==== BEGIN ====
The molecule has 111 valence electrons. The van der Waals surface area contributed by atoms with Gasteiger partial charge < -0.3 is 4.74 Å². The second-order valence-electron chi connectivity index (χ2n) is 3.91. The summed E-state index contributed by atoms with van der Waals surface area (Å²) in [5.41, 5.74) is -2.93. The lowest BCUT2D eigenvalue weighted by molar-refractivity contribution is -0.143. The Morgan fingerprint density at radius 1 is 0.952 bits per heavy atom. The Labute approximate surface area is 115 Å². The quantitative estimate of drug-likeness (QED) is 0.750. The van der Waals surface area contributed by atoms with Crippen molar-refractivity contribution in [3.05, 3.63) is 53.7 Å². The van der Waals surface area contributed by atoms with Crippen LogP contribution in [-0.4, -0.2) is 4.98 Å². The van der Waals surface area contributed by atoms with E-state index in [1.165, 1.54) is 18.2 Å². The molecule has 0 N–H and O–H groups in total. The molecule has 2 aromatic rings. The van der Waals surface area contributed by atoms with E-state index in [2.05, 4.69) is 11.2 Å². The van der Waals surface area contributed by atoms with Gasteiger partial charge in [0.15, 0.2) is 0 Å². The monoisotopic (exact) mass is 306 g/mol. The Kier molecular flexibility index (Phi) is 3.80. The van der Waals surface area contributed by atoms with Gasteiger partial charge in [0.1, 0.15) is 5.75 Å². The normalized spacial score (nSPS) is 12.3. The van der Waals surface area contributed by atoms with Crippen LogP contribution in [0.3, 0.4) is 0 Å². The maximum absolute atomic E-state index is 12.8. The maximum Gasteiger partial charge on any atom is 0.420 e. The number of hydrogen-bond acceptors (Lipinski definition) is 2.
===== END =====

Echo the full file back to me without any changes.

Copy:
The molecule has 111 valence electrons. The van der Waals surface area contributed by atoms with Gasteiger partial charge < -0.3 is 4.74 Å². The second-order valence-electron chi connectivity index (χ2n) is 3.91. The summed E-state index contributed by atoms with van der Waals surface area (Å²) in [5.41, 5.74) is -2.93. The lowest BCUT2D eigenvalue weighted by molar-refractivity contribution is -0.143. The Morgan fingerprint density at radius 1 is 0.952 bits per heavy atom. The Labute approximate surface area is 115 Å². The quantitative estimate of drug-likeness (QED) is 0.750. The van der Waals surface area contributed by atoms with Crippen molar-refractivity contribution in [3.05, 3.63) is 53.7 Å². The van der Waals surface area contributed by atoms with Crippen LogP contribution in [-0.4, -0.2) is 4.98 Å². The van der Waals surface area contributed by atoms with E-state index in [1.165, 1.54) is 18.2 Å². The molecule has 0 N–H and O–H groups in total. The molecule has 2 aromatic rings. The van der Waals surface area contributed by atoms with E-state index in [2.05, 4.69) is 11.2 Å². The van der Waals surface area contributed by atoms with Gasteiger partial charge in [0.15, 0.2) is 0 Å². The monoisotopic (exact) mass is 306 g/mol. The Kier molecular flexibility index (Phi) is 3.80. The van der Waals surface area contributed by atoms with Gasteiger partial charge in [0.1, 0.15) is 5.75 Å². The normalized spacial score (nSPS) is 12.3. The van der Waals surface area contributed by atoms with Crippen LogP contribution in [0.3, 0.4) is 0 Å². The maximum absolute atomic E-state index is 12.8. The maximum Gasteiger partial charge on any atom is 0.420 e. The number of hydrogen-bond acceptors (Lipinski definition) is 2.